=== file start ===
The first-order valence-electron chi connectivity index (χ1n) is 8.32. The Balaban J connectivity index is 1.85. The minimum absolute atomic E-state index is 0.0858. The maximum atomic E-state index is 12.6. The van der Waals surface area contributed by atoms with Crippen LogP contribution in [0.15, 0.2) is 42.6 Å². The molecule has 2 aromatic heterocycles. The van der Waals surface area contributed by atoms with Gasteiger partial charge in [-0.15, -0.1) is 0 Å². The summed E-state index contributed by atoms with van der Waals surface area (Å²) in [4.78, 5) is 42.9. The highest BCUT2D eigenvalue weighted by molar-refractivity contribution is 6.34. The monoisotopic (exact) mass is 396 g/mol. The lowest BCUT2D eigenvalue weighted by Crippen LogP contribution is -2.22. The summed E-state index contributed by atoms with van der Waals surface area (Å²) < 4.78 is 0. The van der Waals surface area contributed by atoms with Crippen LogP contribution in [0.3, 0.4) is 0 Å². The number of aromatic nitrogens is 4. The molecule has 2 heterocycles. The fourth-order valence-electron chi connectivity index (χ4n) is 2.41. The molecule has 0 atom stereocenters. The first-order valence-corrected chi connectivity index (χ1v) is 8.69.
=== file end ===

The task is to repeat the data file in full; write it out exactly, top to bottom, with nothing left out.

The first-order valence-electron chi connectivity index (χ1n) is 8.32. The Balaban J connectivity index is 1.85. The minimum absolute atomic E-state index is 0.0858. The maximum atomic E-state index is 12.6. The van der Waals surface area contributed by atoms with Crippen LogP contribution in [0.15, 0.2) is 42.6 Å². The molecule has 2 aromatic heterocycles. The van der Waals surface area contributed by atoms with Gasteiger partial charge in [-0.15, -0.1) is 0 Å². The summed E-state index contributed by atoms with van der Waals surface area (Å²) in [4.78, 5) is 42.9. The highest BCUT2D eigenvalue weighted by molar-refractivity contribution is 6.34. The monoisotopic (exact) mass is 396 g/mol. The lowest BCUT2D eigenvalue weighted by Crippen LogP contribution is -2.22. The summed E-state index contributed by atoms with van der Waals surface area (Å²) < 4.78 is 0. The van der Waals surface area contributed by atoms with Crippen LogP contribution in [0.3, 0.4) is 0 Å². The number of aromatic nitrogens is 4. The molecule has 2 heterocycles. The fourth-order valence-electron chi connectivity index (χ4n) is 2.41. The molecule has 0 atom stereocenters. The first-order valence-corrected chi connectivity index (χ1v) is 8.69.